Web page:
The Honorable Fraternity of Ancient Freemasons (HFAF) is a fraternity for women and organised by women. It was founded in 1913 and membership is open to women of any race or religion, who are able to profess a belief in a Supreme Being. Freemasonry is one of the world’s oldest secular fraternal societies. It is concerned with moral and spiritual values. Its members are taught its precepts by a series of ceremonies.
The Provinces have Lodges which meet in Gretna, Morcambe, Blackpool and Chorley and are part of HFAF which has many Lodges in the South of England, the Isle of Man and overseas, all under the authority of The Grand Master in London.
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The history of the Honorable Fraternity of Ancient Freemasons in particular cannot be described without reference to the history of the Women’s movement in Masonry in general. We cannot do better than to quote from a pamphlet published in 1988 by Enid Scott, a former Assistant Grand Master of our Order, entitled “Women in Freemasonry”.
“It was in 1902 that the first lodge of Co-Masons was formed in London and that importation from France soon snowballed. But within a few years some of its members became uneasy regarding the course being taken by the governing body in Paris. They felt that their ancient forms were in jeopardy and a departure from their traditional style was taking place; history was being repeated, for it was a similar state that had arisen in regular Freemasonry in the mid-18th century. Various members resigned from the Order and formed themselves into a Society from which was to emerge the Honorable Fraternity of Ancient Masonry, but still as an association for men and women. On 5 June 1908 a Grand Lodge was formed with a Reverend Brother as Grand Master. He was the first and only male Grand Master and held that office for four years before retiring through ill health. His successor commenced the continuing line of female Grand Masters. Approximately ten years later it was decided to restrict admission to women only but to allow existing male members to remain. Within a very short period the title was changed to the Order of Women Freemasons but the form of address as ‘Brother’ remained, the term ‘Sister’ having been discontinued soon after the formation in 1908 as it was deemed unfitting for members of a universal Brotherhood of Freemasons. It is also of some interest to note that history was repeated again , in that the Royal Arch became the subject of a division in their ranks, rather on the lines of the Ancients and Moderns years before the Union in 1813. A group of its members wished to include the Royal Arch in the system but failed to obtain authority from their Grand Lodge , which caused them to secede and form the first Lodge of yet another Order – The Honorable Fraternity of Ancient Freemasons, two Grand Lodges running in parallel was almost a carbon copy performance, but in this case the time for a Union, similar to that which took place in 1813, is yet to come.”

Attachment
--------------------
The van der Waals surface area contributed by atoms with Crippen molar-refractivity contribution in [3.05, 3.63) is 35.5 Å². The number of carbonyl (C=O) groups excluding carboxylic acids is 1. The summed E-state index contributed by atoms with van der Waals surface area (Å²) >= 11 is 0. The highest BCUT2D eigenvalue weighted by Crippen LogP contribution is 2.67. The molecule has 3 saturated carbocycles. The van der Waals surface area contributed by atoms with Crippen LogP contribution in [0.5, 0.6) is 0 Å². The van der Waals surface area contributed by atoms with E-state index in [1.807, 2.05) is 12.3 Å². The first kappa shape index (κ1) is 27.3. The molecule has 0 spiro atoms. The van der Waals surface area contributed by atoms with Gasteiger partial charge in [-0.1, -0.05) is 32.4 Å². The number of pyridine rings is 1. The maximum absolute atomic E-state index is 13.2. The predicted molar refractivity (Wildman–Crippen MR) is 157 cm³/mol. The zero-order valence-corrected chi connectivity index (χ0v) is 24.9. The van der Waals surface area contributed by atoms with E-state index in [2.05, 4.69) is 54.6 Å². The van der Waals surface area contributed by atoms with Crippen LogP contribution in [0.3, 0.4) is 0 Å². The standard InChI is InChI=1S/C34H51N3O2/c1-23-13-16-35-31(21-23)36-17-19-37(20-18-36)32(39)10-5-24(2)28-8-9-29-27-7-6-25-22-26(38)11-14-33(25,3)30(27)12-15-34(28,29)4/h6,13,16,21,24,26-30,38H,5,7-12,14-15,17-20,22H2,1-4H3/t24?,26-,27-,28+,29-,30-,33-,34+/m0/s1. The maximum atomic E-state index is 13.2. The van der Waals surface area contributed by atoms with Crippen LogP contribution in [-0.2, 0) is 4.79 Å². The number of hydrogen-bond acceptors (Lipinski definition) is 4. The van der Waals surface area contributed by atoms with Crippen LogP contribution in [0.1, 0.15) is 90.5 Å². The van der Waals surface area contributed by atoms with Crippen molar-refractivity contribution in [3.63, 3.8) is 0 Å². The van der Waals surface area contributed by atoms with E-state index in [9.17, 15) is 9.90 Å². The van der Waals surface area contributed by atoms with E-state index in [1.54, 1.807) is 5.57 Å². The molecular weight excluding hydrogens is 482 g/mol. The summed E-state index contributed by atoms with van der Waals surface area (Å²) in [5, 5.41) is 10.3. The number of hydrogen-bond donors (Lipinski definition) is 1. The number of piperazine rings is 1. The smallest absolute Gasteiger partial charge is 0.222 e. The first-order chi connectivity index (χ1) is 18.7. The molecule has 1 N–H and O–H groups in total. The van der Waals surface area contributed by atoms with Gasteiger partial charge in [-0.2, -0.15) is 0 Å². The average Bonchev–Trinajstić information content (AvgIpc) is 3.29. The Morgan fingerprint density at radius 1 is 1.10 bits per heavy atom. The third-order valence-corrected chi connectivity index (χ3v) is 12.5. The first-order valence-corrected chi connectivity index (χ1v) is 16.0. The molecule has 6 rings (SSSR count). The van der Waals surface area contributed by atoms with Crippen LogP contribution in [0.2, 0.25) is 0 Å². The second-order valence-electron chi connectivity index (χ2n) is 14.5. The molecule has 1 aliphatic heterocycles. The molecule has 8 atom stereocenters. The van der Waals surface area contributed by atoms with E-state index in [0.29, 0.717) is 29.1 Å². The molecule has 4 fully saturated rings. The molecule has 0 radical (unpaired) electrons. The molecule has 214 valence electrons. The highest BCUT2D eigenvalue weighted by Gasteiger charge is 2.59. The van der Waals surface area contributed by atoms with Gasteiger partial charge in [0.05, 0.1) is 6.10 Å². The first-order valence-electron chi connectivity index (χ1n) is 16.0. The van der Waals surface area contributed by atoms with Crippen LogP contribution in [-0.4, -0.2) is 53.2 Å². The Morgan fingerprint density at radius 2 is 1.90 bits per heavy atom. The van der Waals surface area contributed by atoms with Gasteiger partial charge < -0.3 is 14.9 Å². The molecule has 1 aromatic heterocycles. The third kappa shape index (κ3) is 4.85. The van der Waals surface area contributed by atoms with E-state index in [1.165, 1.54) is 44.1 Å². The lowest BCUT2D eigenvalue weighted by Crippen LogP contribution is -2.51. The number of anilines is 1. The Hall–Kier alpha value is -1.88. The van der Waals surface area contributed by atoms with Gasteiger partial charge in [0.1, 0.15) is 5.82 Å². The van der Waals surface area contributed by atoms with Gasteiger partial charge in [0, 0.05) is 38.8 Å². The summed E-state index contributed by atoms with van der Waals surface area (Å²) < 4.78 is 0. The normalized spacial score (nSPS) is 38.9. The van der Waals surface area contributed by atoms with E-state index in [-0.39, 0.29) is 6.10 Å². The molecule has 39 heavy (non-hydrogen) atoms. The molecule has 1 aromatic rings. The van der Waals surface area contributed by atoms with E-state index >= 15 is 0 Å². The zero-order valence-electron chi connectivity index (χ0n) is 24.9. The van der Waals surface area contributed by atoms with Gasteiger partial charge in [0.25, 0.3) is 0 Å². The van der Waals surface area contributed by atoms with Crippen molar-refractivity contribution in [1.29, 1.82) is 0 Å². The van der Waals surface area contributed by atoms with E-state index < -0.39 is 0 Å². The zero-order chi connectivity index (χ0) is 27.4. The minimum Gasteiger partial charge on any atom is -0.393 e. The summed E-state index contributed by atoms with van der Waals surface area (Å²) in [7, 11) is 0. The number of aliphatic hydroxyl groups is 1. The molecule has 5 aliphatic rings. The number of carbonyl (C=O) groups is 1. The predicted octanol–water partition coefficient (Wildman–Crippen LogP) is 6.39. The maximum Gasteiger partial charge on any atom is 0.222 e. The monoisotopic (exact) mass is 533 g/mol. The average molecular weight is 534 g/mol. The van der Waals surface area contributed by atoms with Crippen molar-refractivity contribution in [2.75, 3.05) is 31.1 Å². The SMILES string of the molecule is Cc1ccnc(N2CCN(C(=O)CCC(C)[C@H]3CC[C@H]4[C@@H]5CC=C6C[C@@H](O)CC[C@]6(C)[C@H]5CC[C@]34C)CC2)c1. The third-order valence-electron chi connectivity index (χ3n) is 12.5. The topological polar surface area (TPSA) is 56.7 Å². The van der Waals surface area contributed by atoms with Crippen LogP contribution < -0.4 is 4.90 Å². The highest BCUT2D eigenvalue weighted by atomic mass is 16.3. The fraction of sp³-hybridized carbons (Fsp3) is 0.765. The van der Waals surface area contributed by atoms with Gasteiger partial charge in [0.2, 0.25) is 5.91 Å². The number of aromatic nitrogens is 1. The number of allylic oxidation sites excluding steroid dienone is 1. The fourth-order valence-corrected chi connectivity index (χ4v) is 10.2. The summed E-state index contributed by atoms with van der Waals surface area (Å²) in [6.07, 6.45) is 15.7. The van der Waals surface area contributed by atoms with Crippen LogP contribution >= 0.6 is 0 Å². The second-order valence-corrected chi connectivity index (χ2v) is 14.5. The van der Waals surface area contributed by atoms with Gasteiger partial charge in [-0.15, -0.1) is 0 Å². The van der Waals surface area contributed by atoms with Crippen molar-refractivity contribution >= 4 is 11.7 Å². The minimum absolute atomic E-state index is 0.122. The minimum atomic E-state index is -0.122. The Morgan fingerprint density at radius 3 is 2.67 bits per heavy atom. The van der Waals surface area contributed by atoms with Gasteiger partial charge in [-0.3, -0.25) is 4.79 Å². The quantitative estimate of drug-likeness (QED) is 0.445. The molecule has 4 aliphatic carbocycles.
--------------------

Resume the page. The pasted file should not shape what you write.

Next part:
It should be noted that Women’s Freemasonry pre-dates both the Women’s Institute founded in 1915 and also the Townswomen’s Guild which started in 1929.
The Honorable Fraternity of Ancient Freemasons was founded in 1913 and the first Grand Master was Mrs Elizabeth Boswell-Reid who held that Office from 1913 to 1933 ; she was succeeded by her daughter Mrs Lily Seton Challen.
The first three Lodges to be consecrated were ;
• Stability No 1
• Wisdom No 2 (later to change its name to Fidelity)
• Strength No 3
The progress of the Order was severely restricted by the outbreak of the Great War as many of its members had dedicated themselves to voluntary service for the war effort. Nevertheless in 1916 the dream of establishing the Higher Degrees was realized with the consecration of the Chapter of Hidden Splendor no 1 of the Holy Royal Arch.
In 1932 the Mark Degree was established when the Keystone Mark Lodge no 1 was consecrated, followed by the Rose Croix 18th Degree Rose of Sharon Chapter no 1 in 1935. Ark Mariners in 1996 and Knights Templar in 2001. Watch “Founded by women for women”, to see a piece of our Freemason history in this video.
Our very first masonic home was Dr Williams’s Library, swiftly followed by Caxton Hall,Westminster and then St Ermins, Westminster. In 1947 the Fraternity moved to Clive Court, Kensington, in 1955 to 68 Great Cumberland Place, Marble Arch and in 2005 we moved to 402 Finchley Road, London NW2.
The women’s movement in France continued along the lines of Adoptive Masonry until 1959 when the Grand Loge Féminine de France decided to work the Ancient and Accepted Scottish Rite. This led to the consecration of further national Grand Lodges in Belgium, Italy, Switzerland, Luxembourg, Denmark, Turkey, Germany, Canada and the Americas.
Operative Masons – it wasn’t just men in those early days
If you would like to find out more about HFAF and women in Freemasonry please contact:
Mrs Jean Hodgson
or write to us at
90a West End Road
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